Key facts

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Key facts

Wildlife Rare and Threatened species Download species list
Recording methods Main habitats Management of the Heath
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Key Facts

Location

Site name: Marshalls Heath
Site status: Local Nature Reserve (declaring authority: English Nature). Common Land
Local planning authority: St Albans District Council
Grid Reference: TL 161 150 (centre of reserve). 
OS Maps: 1:50,000 Landranger 166, 1:25,000 Pathfinder 1095, Hertfordshire Street Atlas, 1996 edition: page 87
Size: Length: 730 metres north-south. Maximum width: 110 metres east-west

Area:

Woodland & scrub: 2.7 hectares
Acid grassland: 0.4 "
Lawn, play area: 0.5 "
TOTAL: 3.6 hectares (= 8.9 acres)

Altitude: lowest point 91 metres, highest point 102 metres above Ordnance Datum. 

Geology, soil and vegetation

Underlying rocks: Pebbly clay & sand: 60% .  Flinty clay: 40% Both units overlie Upper Chalk
Soil: medium acidic. pH value: 5.0 - 5.5 (sample measures on 12th June 1975)
Vegetation: Woodland 70%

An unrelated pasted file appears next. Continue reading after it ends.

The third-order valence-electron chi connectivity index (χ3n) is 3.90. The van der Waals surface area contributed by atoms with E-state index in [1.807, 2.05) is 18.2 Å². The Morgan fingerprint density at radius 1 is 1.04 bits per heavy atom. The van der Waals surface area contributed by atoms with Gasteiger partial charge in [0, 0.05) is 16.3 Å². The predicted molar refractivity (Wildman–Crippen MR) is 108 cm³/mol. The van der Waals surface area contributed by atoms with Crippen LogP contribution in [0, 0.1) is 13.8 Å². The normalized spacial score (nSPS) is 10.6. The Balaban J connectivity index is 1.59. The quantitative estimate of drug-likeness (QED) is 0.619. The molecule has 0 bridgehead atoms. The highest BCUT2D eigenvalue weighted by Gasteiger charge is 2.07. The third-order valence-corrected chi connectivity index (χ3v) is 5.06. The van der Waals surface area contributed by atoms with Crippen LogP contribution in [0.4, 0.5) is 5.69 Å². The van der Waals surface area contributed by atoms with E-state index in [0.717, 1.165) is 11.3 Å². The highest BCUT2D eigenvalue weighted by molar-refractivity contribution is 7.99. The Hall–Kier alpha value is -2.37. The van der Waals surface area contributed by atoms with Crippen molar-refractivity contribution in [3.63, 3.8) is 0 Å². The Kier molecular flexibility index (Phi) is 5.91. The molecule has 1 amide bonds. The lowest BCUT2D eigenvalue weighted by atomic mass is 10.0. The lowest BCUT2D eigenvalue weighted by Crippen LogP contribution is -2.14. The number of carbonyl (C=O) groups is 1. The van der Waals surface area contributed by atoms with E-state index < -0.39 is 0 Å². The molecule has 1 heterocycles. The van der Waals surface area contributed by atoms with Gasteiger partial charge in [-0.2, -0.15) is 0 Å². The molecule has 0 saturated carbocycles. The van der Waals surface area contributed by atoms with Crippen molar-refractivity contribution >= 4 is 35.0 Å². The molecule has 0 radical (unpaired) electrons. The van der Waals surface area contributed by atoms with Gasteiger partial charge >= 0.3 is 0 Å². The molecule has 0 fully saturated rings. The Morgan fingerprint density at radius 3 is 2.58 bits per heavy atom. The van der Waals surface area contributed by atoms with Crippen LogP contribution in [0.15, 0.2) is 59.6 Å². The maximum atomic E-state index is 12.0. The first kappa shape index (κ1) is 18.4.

Lawn & play area: 13%
scrub & brambles: 9%
acid grass heathland: 8%
Climate: Mean temperature: 9° C (= 49°F) Annual rainfall: 720 mm (= 28 inches)

Wildlife

Number of species recorded so far: 1370
Nationally scarce, local or threatened species present: 48
Breakdown of scarce or threatened species:

Red Data Book category 2: 1

Nationally scarce Na: 2
Nationally scarce Nb: 19
Local: 7
RSPB Red list: 9
RSPB Amber list: 10

Scarce or threatened species definitely or possibly breeding on site:

Nationally scarce Nb: 14
Local: 5
RSPB Red list: 5
RSPB Amber list: 5

Tenure

Owner: Wheathampstead Parish Council, purchased from Queens College, Oxford in 1966. 

Management: Nature reserve management agreement with Herts & Middx Wildlife Trust (HMWT) from 1972 until terminated in 1993. Rights of Way & Commons Committee chairman: Mrs Tessa Reason

Rights of access: Marshalls Heath Lane, a minor paved road, runs north-south through the middle of the site. A permissive bridleway (see picture on left) runs north-south through the eastern side of the reserve. There are no formal public footpaths, though there are many ephemeral paths across the site that change from time to time. There is permitted access for Mr Titmuss from the road across the grassland of the east part of the Heath onto Heron's farm fields, and for the occupants of the houses that adjoin the Heath further north…. 

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Updated 23 Feb 2003